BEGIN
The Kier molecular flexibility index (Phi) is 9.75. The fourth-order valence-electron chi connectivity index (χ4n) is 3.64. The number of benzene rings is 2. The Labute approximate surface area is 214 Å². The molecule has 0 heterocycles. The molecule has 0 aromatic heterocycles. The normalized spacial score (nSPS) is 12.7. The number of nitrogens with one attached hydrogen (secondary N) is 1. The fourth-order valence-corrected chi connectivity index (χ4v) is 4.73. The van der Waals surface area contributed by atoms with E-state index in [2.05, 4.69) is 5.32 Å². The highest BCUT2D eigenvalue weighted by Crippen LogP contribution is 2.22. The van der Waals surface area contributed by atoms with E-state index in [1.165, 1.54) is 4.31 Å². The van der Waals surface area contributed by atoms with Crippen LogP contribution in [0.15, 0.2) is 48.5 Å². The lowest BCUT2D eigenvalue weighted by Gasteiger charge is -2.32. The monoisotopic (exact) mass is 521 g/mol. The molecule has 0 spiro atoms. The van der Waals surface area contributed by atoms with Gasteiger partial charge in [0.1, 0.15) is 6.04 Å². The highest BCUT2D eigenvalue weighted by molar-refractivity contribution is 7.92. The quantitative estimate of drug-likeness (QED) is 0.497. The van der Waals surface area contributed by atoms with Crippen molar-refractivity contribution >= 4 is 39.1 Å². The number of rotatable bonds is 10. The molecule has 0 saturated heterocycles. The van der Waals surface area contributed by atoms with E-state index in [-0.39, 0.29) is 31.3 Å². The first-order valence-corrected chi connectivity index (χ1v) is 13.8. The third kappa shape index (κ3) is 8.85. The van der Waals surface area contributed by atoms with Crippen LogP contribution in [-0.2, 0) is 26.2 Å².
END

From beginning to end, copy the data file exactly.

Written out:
The Kier molecular flexibility index (Phi) is 9.75. The fourth-order valence-electron chi connectivity index (χ4n) is 3.64. The number of benzene rings is 2. The Labute approximate surface area is 214 Å². The molecule has 0 heterocycles. The molecule has 0 aromatic heterocycles. The normalized spacial score (nSPS) is 12.7. The number of nitrogens with one attached hydrogen (secondary N) is 1. The fourth-order valence-corrected chi connectivity index (χ4v) is 4.73. The van der Waals surface area contributed by atoms with E-state index in [2.05, 4.69) is 5.32 Å². The highest BCUT2D eigenvalue weighted by Crippen LogP contribution is 2.22. The van der Waals surface area contributed by atoms with E-state index in [1.165, 1.54) is 4.31 Å². The van der Waals surface area contributed by atoms with Crippen LogP contribution in [0.15, 0.2) is 48.5 Å². The lowest BCUT2D eigenvalue weighted by Gasteiger charge is -2.32. The monoisotopic (exact) mass is 521 g/mol. The molecule has 0 spiro atoms. The van der Waals surface area contributed by atoms with Gasteiger partial charge in [0.1, 0.15) is 6.04 Å². The highest BCUT2D eigenvalue weighted by molar-refractivity contribution is 7.92. The quantitative estimate of drug-likeness (QED) is 0.497. The van der Waals surface area contributed by atoms with Crippen molar-refractivity contribution >= 4 is 39.1 Å². The number of rotatable bonds is 10. The molecule has 0 saturated heterocycles. The van der Waals surface area contributed by atoms with E-state index in [-0.39, 0.29) is 31.3 Å². The first-order valence-corrected chi connectivity index (χ1v) is 13.8. The third kappa shape index (κ3) is 8.85. The van der Waals surface area contributed by atoms with Crippen LogP contribution in [-0.2, 0) is 26.2 Å².